March 21, 2015
I am a very goal oriented person. Without a goal to work towards, I have no energy. If my life settles into a rhythm and each day is the same as the one before, it makes me anxious and restless. I’m always searching for the next milestone to hit, the next purpose to obsess myself with.
After my startup TappedIn, my big obsession was obtaining an H1B visa and getting a real job. Ever since those two things have fallen in place my next milestone has been to lose the extra 20 pounds I have been carrying around for the last year since I gave birth.
It has been harder than I imagined. Partly because I was so confident when I got pregnant that it would be easy to control my diet, to exercise and lose whatever weight I gained. Because it had been easy in the past. Heading to the gym was no problem. Resisting temptation was challenging but I could pull it off. I had no doubts I’d snap back into shape right after the baby popped out.
But life changed in unexpected ways after my daughter was born. For one, I put on more weight than expected. I was 40 pounds heavier heading into the hospital. Secondly, my day now has major time commitments and the only time I can exercise without feeling guilty about missing play time or work is 5 am. But heading to the gym at 5 am (specially when it is below freezing outside) is unbelievably hard. Additionally, with parents in the home I have had no control over my kitchen for the past 15 months.
All this to say I’m finally getting back on track and have learned some important lessons about changing behaviors, building good habits and sticking to them.
- 1. You have to set yourself up for success. Losing weight is 80% about what you eat and 20% about exercise. So you have to control what you eat. And by control I don’t mean measuring portions but choosing what goes on your plate and what doesn’t. This means being intentional about cooking, packing lunches and grocery shopping. It means planning ahead and setting yourself up for success so when hunger pangs hit, you are not reaching for a bag of chips but some carrots and almond butter. This food control has been critical in my recent behavior change. With mom cooking, there was no way to not eat carbs, sugars, fried foods. So it has been liberating to be able to plan meals, pack lunches and consciously grocery shop on my own. I now have a defined meal plan for the week, I have a cheat day (because normal human beings need cake), I have bags of nuts at my desk, I brew a pot of tea in the morning and I always know what I am eating for dinner.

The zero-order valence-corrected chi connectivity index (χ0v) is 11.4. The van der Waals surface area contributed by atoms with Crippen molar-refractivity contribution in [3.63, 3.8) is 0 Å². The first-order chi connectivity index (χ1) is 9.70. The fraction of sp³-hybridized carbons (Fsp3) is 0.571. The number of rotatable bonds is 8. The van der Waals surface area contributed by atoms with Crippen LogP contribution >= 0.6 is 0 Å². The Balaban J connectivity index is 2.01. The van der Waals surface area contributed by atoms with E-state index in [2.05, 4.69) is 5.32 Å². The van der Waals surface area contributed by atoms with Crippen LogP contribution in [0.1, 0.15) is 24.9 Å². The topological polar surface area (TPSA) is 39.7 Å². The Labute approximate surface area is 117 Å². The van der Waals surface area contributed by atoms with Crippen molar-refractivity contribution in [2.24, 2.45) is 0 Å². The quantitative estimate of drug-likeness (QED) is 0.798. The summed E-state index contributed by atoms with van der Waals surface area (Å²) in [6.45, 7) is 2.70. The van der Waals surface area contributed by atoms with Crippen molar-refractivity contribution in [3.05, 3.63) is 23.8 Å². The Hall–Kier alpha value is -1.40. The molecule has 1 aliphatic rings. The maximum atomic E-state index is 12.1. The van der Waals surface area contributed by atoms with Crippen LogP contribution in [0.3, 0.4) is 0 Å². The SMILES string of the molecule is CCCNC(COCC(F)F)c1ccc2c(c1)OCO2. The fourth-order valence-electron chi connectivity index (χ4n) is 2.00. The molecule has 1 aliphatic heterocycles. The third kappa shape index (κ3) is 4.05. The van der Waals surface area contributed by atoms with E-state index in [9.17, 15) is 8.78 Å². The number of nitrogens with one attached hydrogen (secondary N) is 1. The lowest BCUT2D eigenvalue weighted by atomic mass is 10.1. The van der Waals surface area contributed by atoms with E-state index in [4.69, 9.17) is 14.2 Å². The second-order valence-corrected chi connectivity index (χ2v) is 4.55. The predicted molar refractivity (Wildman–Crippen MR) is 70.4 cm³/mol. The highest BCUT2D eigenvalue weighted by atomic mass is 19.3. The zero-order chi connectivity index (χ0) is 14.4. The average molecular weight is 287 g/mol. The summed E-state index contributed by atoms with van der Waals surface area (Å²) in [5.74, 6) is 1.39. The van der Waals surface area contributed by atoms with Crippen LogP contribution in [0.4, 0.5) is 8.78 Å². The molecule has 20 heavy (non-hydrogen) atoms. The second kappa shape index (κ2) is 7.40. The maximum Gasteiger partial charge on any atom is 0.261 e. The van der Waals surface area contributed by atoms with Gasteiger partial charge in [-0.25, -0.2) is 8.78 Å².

- 2. Having deadlines helps a lot. We just booked a week-long summer getaway at the beach with friends. Guess what this means. It means I need to look good in shorts. I have two months to make that happen. Having this deadline has been more powerful than I imagined. I don’t have a number I’m shooting towards and I won’t fool myself into thinking I can fit into pre-baby shorts. The big achievement here will be to get the process right. Having this deadline is helping me build the habit – it is my kickstarter. The goal is to permanently change behavior and stick to good habits for life. The process will be slow and long. But sometimes you need rocket fuel to launch the long, slow journeys. Deadlines can be rocket fuel.
- 3. Know how you respond to expectations. This was a big lesson that came from Gretchen Rubin’s new research on building habits. I heard about it on the Good Life Project. I took the quiz and, no surprises, discovered I was an Obliger. This means I love to meet outside expectations but fail miserably to meet inside expectations. So now you know what prevents me from heading to the gym at 5am. It is hard to get out of bed and do it on my own. But if someone is waiting for me to show up – I will jump out of bed and be ready by 4:45am. This is nothing new. We know having a workout buddy will ensure we workout more. The interesting thing is knowing that’s how your brain functions. I consider myself to be a self motivated person. When I set goals I am determined to meet, I find a way to meet them. But some hurdles I just can’t push through. Now I know why.
Building good habits is the key to living well. We all owe it to ourselves to live well. And to live well we must be intentional about it.
Voltaire said: “God gave us the gift of life; it is up to us to give ourselves the gift of living well.”
Image credit: Flickr/Paxson Woelber
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